Law students at Oxford University, one of the world’s leading law schools, are being warned before lectures on violent subject matter that they can leave if they find the content too “distressing.”
University authorities have told teachers to “bear in mind” the potential for “triggering” students before teaching “potentially distressing” content.
One law student told the Daily Mail, “Before the lectures on sexual offences – which included issues such as rape and sexual assault – we were warned that the content could be distressing, and were then given the opportunity to leave if we needed to.”
However, some staff in the law faculty have scoffed at the new approach. Law lecturer Professor Laura Hoyano scorned the idea, delivering the warning to her students as a sarcastic joke.
“We can’t remove sexual offences from the criminal law syllabus – obviously. If you’re going to study law, you have to deal with things that are difficult,” she said.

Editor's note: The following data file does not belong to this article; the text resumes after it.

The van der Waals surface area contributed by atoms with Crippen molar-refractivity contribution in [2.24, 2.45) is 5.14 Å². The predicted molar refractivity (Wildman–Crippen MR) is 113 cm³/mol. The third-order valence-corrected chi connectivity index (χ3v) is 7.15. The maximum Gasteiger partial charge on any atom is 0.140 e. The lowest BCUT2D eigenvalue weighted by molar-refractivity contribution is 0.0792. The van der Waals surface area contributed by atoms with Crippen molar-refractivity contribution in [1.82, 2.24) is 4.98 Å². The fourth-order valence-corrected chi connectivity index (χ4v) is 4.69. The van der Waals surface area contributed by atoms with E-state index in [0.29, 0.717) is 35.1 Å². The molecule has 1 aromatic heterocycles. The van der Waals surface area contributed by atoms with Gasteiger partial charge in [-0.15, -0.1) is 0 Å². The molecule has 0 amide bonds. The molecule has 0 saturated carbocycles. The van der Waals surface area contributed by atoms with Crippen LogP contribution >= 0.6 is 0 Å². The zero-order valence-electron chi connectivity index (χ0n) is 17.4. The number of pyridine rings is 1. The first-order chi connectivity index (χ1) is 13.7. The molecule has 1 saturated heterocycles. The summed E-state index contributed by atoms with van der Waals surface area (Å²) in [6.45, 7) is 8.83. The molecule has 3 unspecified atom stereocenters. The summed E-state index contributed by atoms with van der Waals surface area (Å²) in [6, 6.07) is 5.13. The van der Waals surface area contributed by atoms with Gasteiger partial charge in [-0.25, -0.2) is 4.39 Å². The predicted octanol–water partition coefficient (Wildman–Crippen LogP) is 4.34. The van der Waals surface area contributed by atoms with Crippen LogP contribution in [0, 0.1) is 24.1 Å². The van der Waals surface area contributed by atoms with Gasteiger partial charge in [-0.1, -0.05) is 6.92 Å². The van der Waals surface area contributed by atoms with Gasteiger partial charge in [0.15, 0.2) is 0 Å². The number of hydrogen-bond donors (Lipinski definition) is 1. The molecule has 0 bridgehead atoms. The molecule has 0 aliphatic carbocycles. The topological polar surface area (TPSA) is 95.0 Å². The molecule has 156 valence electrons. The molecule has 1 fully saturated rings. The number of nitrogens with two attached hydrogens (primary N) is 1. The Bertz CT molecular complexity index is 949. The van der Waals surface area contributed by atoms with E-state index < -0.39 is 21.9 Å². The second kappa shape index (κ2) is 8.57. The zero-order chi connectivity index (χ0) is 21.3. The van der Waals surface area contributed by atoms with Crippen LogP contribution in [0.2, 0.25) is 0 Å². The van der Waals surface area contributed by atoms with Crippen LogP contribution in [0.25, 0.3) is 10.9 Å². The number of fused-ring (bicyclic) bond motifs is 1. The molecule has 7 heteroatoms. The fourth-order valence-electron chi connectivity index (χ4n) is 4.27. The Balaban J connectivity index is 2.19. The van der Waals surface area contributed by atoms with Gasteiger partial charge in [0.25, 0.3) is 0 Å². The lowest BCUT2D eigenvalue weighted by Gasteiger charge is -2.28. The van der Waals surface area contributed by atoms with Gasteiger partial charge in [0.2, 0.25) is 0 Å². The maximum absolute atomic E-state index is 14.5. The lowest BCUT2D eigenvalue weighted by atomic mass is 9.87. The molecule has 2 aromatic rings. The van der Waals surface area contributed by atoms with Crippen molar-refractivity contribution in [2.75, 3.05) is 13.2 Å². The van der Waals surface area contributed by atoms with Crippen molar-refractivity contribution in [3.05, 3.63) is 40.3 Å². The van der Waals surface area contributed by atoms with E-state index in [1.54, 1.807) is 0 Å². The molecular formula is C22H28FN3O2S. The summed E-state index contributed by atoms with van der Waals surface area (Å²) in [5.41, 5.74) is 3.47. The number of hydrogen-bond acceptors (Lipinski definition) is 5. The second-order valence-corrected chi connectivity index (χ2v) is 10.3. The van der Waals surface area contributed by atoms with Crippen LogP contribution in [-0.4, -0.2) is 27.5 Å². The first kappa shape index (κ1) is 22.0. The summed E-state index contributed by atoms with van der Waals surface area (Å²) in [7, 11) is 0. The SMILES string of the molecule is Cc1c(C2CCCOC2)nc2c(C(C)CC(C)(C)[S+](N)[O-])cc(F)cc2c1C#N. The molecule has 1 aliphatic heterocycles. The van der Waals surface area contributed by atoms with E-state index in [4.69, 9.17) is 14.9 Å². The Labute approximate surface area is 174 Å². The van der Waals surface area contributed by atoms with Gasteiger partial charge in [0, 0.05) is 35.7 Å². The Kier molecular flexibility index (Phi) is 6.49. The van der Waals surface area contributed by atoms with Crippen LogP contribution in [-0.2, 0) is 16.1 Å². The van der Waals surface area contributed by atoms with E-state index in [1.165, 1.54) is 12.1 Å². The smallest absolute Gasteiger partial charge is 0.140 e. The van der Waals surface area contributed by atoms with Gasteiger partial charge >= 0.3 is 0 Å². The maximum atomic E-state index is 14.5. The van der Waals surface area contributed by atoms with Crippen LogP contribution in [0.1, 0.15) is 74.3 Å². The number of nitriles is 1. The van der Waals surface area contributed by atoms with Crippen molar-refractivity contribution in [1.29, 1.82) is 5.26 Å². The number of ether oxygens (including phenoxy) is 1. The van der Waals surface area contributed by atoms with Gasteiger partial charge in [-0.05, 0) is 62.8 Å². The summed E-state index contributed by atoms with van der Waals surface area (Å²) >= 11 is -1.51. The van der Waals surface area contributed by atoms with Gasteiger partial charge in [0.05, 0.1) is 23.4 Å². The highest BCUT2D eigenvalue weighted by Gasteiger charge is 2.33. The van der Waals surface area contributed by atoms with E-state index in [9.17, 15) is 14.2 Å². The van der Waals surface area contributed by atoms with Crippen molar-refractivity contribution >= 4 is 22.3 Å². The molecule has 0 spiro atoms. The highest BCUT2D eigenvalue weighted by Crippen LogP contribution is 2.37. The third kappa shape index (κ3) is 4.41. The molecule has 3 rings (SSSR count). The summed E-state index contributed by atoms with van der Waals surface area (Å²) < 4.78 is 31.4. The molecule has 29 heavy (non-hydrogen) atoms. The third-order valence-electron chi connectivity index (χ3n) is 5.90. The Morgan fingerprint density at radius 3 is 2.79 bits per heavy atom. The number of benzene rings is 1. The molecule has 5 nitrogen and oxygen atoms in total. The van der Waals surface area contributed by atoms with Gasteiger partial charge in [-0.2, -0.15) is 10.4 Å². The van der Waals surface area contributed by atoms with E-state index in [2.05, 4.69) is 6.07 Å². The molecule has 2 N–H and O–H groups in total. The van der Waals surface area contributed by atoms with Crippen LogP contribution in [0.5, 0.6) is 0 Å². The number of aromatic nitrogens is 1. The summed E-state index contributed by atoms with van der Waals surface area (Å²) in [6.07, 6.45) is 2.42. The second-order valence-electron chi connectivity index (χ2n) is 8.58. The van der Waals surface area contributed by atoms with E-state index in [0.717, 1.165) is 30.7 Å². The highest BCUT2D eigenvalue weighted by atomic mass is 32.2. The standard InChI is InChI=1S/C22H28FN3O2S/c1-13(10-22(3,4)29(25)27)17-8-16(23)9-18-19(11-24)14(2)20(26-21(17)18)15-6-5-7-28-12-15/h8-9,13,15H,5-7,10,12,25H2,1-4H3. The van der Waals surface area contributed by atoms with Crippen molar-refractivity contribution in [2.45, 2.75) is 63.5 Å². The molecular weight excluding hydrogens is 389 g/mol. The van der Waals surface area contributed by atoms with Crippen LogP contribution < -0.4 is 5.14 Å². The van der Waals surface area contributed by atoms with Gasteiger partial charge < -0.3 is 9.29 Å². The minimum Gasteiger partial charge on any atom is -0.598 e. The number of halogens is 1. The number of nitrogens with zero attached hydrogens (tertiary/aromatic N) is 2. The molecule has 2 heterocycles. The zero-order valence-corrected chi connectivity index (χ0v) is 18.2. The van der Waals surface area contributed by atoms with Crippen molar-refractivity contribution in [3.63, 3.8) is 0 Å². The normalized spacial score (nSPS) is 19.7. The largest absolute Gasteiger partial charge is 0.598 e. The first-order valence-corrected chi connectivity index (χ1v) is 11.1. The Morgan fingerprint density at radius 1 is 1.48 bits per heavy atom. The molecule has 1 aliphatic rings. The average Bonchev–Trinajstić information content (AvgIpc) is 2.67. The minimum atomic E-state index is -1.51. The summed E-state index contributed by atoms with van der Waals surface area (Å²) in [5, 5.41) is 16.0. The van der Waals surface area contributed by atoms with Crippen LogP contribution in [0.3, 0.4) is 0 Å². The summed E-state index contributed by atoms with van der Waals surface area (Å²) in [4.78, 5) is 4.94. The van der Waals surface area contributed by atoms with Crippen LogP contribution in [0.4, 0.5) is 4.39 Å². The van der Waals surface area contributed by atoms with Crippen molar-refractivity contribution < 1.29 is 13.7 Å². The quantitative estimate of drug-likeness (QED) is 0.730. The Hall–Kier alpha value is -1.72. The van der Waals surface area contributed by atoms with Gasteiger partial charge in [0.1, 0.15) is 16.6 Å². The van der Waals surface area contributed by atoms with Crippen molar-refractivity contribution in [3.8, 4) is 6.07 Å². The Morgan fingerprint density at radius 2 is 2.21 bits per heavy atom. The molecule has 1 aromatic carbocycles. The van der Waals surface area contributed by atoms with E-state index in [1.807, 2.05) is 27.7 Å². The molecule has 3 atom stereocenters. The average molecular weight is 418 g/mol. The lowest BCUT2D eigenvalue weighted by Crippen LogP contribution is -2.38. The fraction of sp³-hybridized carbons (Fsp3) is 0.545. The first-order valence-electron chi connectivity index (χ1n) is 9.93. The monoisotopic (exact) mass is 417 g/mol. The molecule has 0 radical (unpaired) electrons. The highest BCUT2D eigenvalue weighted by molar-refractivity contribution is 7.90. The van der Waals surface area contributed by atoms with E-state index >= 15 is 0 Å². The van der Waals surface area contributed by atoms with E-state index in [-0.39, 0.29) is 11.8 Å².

An Oxford University spokesman said: ‘The university aims to encourage independent and critical thinking and does not, as a rule, seek to protect students from ideas or material they may find uncomfortable.”
“However, there may be occasions when a lecturer feels it is appropriate to advise students of potentially distressing subject matter.”
There are also trigger warnings appearing elsewhere at the university, with one English student claiming she was warned about Robert Lowell’s poem For The Union Dead, as it contains a racial epithet.
“We were warned that the poem contained a racial slur and that we could leave the room before it was read out or cover it up on the page,” she said.
Sociologist Professor Frank Furedi said: “Trigger warnings diminish the quality of intellectual freedom on campuses – as we’ve seen in America.”
“It’s really regrettable that Oxford, which used to be a bastion of academic excellence, is allowing these pressures to create conformism.”